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The Daily Enlightenment

 

Qi gong  

 

Qi Gong for Health                                             

Qigong is an exercise worked out, developed and gradually perfected by the Chinese people in their long struggle against nature. It has become an effective measure to prevent and cure diseases, improve health and keep fit, and prolong life. 

The Chinese people started exploring the law of life thousands of years ago. On some copperwares from Shang Dynasty and early Zhou Dynasty there are pictures which vividly reproduce various postures of ancient people doing “Qigong”. This shows that Qigong came into existence long before the invention of written language. In order to survive, man had to overcome all kinds of difficulties enforced on him by nature through training his body organs and adapting himself to the changing natural environments. Besides taking advantage of natural conditions to protect himself, man had to train his body to meet with various difficulties And sufferings created by nature. In the course of time, man came to realize the importance of self protection and self-training, and to improve his ability to prevent and cure diseases. For example, when one is tired he yawns for rest or sleep. When he feels a pain, he groans to relieve it. When he toils, he will utter a sound of “Hey” to support his effort. When he is hungry he desires for food. Similarly, when the weather is cold, he will sit with limbs withdrawn close to the body, and hands on abdomen (the acupoint of Dantian) and mouth closed for keeping warmth. Whenever the air is thin he has to breathe deeply and form the habit of abdominal breathing. When he sits undisturbed, he feels vitalized and comfortable. These exercises, having proved beneficial to both body and mind, have been practiced conscientiously, and gradually developed into various types and forms. The ancient exercises of Tuna, Daoyin and Xingqi have been constantly practiced, improved, perfected and evolved into Qigong. 

Qigong was referred to in various terms because there were in China different schools, including Confucious school, Medical school, Taoist school, Buddhist school, and school of Martial Arts. There were various styles and forms such as Tuna, Daoyin, Xingqi, Liandan, Xuangong, Jinggong, Dinggong, Xinggong, Neigong, Xiudao, Zhosan, Neiyanggong, Yangshenggong, etc. Varied as they were in name, they were all predecessors of Qigong. According to texual research, Jing Ming Religious Record written by Xuxun, a Taoist, of Jin Dynasty included the “Elaboration of Qigong”. Special Therapy for Tuberculosis – Qigong Therapy written by Donghao and published by Hangzhou Xinglin Hospital in 1934, and the Secret Success of Shaolinquan published by Zhonghua press in 1935 and some other books, all mentioned the two characters “Qi Gong”, but no explanation of the meaning was made, nor was the name be formally recognized. It was not until 1953 when Liu Guizheng wrote and published Practice On Qigong Therapy after discussion with some other people did Qigong be given a full explanation and recognized as a formal name instead of various terms used by different schools.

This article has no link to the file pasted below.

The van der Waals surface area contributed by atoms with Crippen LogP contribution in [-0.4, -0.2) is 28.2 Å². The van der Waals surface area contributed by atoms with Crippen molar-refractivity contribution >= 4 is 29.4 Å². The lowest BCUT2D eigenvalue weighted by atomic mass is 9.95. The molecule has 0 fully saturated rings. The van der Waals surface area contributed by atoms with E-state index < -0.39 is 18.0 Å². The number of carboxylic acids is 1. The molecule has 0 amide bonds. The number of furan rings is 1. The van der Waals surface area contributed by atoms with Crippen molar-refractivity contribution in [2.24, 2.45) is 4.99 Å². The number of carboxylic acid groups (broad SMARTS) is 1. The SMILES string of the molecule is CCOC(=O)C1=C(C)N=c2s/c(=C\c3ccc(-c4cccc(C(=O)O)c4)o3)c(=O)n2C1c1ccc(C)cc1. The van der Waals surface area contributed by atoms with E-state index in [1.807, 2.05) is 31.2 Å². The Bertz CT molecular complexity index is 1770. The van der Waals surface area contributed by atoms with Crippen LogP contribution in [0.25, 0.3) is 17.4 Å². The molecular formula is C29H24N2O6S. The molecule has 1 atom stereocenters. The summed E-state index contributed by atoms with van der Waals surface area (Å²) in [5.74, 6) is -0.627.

Why is it called “Qigong Therapy”? The book Practice On Qigong Therapy says, “Qi means respiration while Gong means continuous regulation of breathing and taking in postures” Now it is believed that besides regulation of breathing and postures, Qigong includes mental activities. In light of medical knowledge, different styles of Qigong exercise have been sorted out and studied, and applied to the cure of diseases and preservation of health. Successful application of Qigong therapy removes it superstitious stigma and thus Qigong or Qigong Therapy come to be accepted by the common workers and has enjoyed popularity throughout the country,

Related Link

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Qigong - In USA

Qigong - A Short Documentary

Qigong - Six Healing Sounds

Qigong - TaiJi -FAQ

TaiJi Secrets

TaiJi Chen Style

Xiang_gong - demo/video

Are There Dangerous QiGong Teachers?

Qigong for Everyone

 

 

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The Material presented on this Website is for information purposes only and is not designed to diagnose, treat, cure or prevent disease. It is not recommended that laypersons practice Chinese Medicine without the guidance of a licensed professional.

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